The Bronte sisters are well-biographised (if that is a word); the outlines of their stories are a part of the cultural consciousness, and there are a number of biographical works available on them, of which I have read a few (most memorably Juliet Barker’s The Brontes and Mrs Gaskell’s Life of Charlotte Bronte). Yet Claire Harman’s in-depth biography somehow fills a gap; it takes account of the most recent scholarship on Charlotte Bronte’s life and work, and traces where some of the more misleading myths came from. Harman acknowledges her debt to previous biographers, especially Gaskell, but also identifies Gaskell as the source of some of the myths. Significantly, for me at least, Harman is not one of those biographers given to undue speculation of the “she must have thought…” school, instead providing context and source for any speculations, and unpicking the Bronte myth which sprung up so quickly after Charlotte’s death.
Few writers seem to have enjoyed quite such remarkable posthumous fame. Haworth became a site of pilgrimage not long after Charlotte’s death, with its popularity as a tourist destination being one of the reasons cited for the introduction of the railway into the area (I’ve never been, but am excitedly planning a visit). The Bronte Society formed in 1893, not quite 40 years after Charlotte’s death. The sisters – or brothers, as they were presumed to be, using the pen names of Currer, Ellis and Acton Bell – were quite the talk of London and literary society during their lifetime, but the details of their lives, discussed by Mrs Gaskell and others, have caused their stars to rise even further since their deaths. And there is something fascinating about the insistent tragedy of their lives. The world of the Haworth parsonage, in its bleak and wuthering position on the edge of the moors, is described so vividly that on finishing the book I feel as if I have been in another world. The lives of the children – six in total, suffering the death of their mother at a young age – is one of imagination, famously explored in their juvenilia (which in fact continued well into adulthood) of the Gondal and Angrian sagas. But the bereavements they repeatedly suffered, with the two eldest girls dying whilst at school, and the deaths of Emily, Anne and Branwell at a young age, not to mention the deaths of friends and relatives, makes one wonder how Charlotte and her father Patrick could bear the constant sadness. Perhaps one of the most poignant moments described here is how Anne, Emily and Charlotte used to walk round and round the dining table after finishing writing for the evening; after their deaths, Charlotte did so alone.
Charlotte appears here as a very real woman: religious, but constantly aware of her lack of beauty, desirous of love but reluctant to marry the wrong man, protective of her writing and her literary reputation, especially after the runaway success of Jane Eyre, a novel which surprised and shocked the literary establishment as much as it delighted it. She was a highly complex woman – that much is obvious from her novels – and Harman is aware that to speculate too much about her psychological depths is unnecessary. In fact, her novels say it all. I’m usually rather reluctant to link fiction to biography, but particularly in the case of Villette it is hard not to do so. I teach this novel on a module on Victorian literature and psychology, and as Harman points out, it is a novel of remarkable psychological depths, reflecting both Bronte’s and the Victorians’ growing interest in the new discipline of psychology. Like Bronte, the protagonist Lucy Snowe has a phrenological reading done; like Bronte (and indeed Jane Eyre), she is an intelligent woman who stands up to the prevailing norms of society which wish women to be beautiful, coquettish, childish. More than that, Villette depicts the experiences of an English woman teaching at a school in Brussels, a woman who falls in love with one of the other teachers. To align this with Bronte’s experience is not mere speculation; her letters indicate it happened, and Harman demonstrates the ways in which Bronte often uses her fiction to tell the truth about her own feelings. It was pleasing, too, to see the prominence Harman gives to the sisters’ poetry and its significance in their growing confidence in their ability to express themselves on the page.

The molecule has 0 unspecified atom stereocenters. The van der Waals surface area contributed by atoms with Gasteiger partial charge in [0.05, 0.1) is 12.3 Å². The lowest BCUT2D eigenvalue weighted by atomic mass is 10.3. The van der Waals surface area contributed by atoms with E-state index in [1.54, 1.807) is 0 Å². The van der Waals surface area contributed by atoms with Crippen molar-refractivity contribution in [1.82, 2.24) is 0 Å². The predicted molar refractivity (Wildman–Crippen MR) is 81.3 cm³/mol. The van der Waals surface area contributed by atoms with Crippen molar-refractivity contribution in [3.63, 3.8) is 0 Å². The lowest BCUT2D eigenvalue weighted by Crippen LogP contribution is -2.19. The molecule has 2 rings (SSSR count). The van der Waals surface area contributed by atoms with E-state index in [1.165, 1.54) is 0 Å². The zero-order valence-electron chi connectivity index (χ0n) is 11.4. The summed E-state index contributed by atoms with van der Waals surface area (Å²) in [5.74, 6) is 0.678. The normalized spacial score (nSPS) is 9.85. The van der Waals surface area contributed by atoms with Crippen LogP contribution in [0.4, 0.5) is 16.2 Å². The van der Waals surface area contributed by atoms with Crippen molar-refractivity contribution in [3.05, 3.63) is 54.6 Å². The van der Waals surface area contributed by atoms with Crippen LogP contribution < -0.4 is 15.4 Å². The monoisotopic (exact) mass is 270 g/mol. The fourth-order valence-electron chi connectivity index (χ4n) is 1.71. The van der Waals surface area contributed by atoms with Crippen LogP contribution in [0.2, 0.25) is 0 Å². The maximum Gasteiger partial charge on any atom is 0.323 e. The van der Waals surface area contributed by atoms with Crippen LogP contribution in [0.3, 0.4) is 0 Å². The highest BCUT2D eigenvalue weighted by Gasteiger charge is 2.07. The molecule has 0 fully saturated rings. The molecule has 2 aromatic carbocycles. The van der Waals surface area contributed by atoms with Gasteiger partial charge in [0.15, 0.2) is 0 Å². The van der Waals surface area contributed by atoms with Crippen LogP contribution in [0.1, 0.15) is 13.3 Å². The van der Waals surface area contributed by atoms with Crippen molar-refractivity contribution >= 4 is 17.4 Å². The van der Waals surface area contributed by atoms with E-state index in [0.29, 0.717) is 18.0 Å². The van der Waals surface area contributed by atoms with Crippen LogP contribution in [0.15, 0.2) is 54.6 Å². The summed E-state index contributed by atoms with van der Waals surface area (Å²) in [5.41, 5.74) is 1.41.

Eventually, at the age of 38, Charlotte Bronte married. Initially reluctant when her father’s curate, Arthur Bell Nicholls,proposed to her, she is surprised by how happy marriage makes her. It is the final tragedy of her life that her death comes only 8 months after their marriage, due to complications of pregnancy (the same suffered by the Duchess of Cambridge, as Harman points out). She was planning another, more realist work prior to this, having visited prisons, lunatic asylums and other grim places of hardship in Victorian London, and who can say what else she might have written? However, despite all this, I’m left with a feeling of admiration for this woman who chose her own way in life against the odds, standing up to publishers, resisting attempts to make her conform, writing unexpected novels, and finding a way to be a woman writer at a time when Robert Southey could write to Bronte that ‘Literature cannot be the business of a woman’s life, and it ought not to be’. Less wilful than wild Emily, less meek than pious Anne, Charlotte was very much her own woman, demonstrating an interest in how women writers could work: she saw Harriet Martineau’s solitary life, and Elizabeth Gaskell’s busy family home, and adapted her own writing life to her changing circumstances. Though I teach several Bronte novels and am very familiar with them, I want to return to them now with fresh eyes, keeping in mind the remarkable woman who wrote them.